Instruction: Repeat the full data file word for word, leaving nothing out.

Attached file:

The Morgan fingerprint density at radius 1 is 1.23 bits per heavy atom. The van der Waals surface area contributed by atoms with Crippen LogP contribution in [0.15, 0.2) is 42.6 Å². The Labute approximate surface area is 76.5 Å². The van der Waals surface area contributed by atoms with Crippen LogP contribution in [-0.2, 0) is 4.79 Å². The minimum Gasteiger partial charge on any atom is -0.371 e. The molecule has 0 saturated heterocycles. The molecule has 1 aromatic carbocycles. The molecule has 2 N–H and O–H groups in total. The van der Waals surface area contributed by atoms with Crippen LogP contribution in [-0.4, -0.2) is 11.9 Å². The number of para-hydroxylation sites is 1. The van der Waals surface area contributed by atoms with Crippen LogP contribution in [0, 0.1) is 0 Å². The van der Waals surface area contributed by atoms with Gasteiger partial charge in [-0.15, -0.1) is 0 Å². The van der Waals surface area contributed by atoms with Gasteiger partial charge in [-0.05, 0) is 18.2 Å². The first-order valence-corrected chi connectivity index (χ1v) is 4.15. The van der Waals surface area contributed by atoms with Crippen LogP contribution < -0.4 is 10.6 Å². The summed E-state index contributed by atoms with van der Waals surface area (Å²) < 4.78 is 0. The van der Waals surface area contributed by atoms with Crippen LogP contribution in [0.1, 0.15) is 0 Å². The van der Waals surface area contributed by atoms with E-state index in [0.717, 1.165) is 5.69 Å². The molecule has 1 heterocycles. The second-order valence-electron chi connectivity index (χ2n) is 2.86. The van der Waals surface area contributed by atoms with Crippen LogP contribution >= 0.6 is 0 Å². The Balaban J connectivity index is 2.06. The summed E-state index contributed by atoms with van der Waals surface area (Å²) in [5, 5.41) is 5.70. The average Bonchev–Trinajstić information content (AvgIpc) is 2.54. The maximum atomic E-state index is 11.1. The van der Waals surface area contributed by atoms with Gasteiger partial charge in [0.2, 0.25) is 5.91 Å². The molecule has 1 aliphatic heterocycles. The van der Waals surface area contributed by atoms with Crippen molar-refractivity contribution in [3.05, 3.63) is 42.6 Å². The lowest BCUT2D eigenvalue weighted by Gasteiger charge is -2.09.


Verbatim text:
The Morgan fingerprint density at radius 1 is 1.23 bits per heavy atom. The van der Waals surface area contributed by atoms with Crippen LogP contribution in [0.15, 0.2) is 42.6 Å². The Labute approximate surface area is 76.5 Å². The van der Waals surface area contributed by atoms with Crippen LogP contribution in [-0.2, 0) is 4.79 Å². The minimum Gasteiger partial charge on any atom is -0.371 e. The molecule has 0 saturated heterocycles. The molecule has 1 aromatic carbocycles. The molecule has 2 N–H and O–H groups in total. The van der Waals surface area contributed by atoms with Crippen LogP contribution in [-0.4, -0.2) is 11.9 Å². The number of para-hydroxylation sites is 1. The van der Waals surface area contributed by atoms with Crippen LogP contribution in [0, 0.1) is 0 Å². The van der Waals surface area contributed by atoms with Gasteiger partial charge in [-0.15, -0.1) is 0 Å². The van der Waals surface area contributed by atoms with Gasteiger partial charge in [-0.05, 0) is 18.2 Å². The first-order valence-corrected chi connectivity index (χ1v) is 4.15. The van der Waals surface area contributed by atoms with Crippen LogP contribution < -0.4 is 10.6 Å². The summed E-state index contributed by atoms with van der Waals surface area (Å²) < 4.78 is 0. The van der Waals surface area contributed by atoms with Crippen LogP contribution in [0.1, 0.15) is 0 Å². The van der Waals surface area contributed by atoms with E-state index in [0.717, 1.165) is 5.69 Å². The molecule has 1 heterocycles. The second-order valence-electron chi connectivity index (χ2n) is 2.86. The van der Waals surface area contributed by atoms with Crippen LogP contribution >= 0.6 is 0 Å². The Balaban J connectivity index is 2.06. The summed E-state index contributed by atoms with van der Waals surface area (Å²) in [5, 5.41) is 5.70. The average Bonchev–Trinajstić information content (AvgIpc) is 2.54. The maximum atomic E-state index is 11.1. The van der Waals surface area contributed by atoms with Gasteiger partial charge in [0.2, 0.25) is 5.91 Å². The molecule has 1 aliphatic heterocycles. The van der Waals surface area contributed by atoms with Crippen molar-refractivity contribution in [3.05, 3.63) is 42.6 Å². The lowest BCUT2D eigenvalue weighted by Gasteiger charge is -2.09.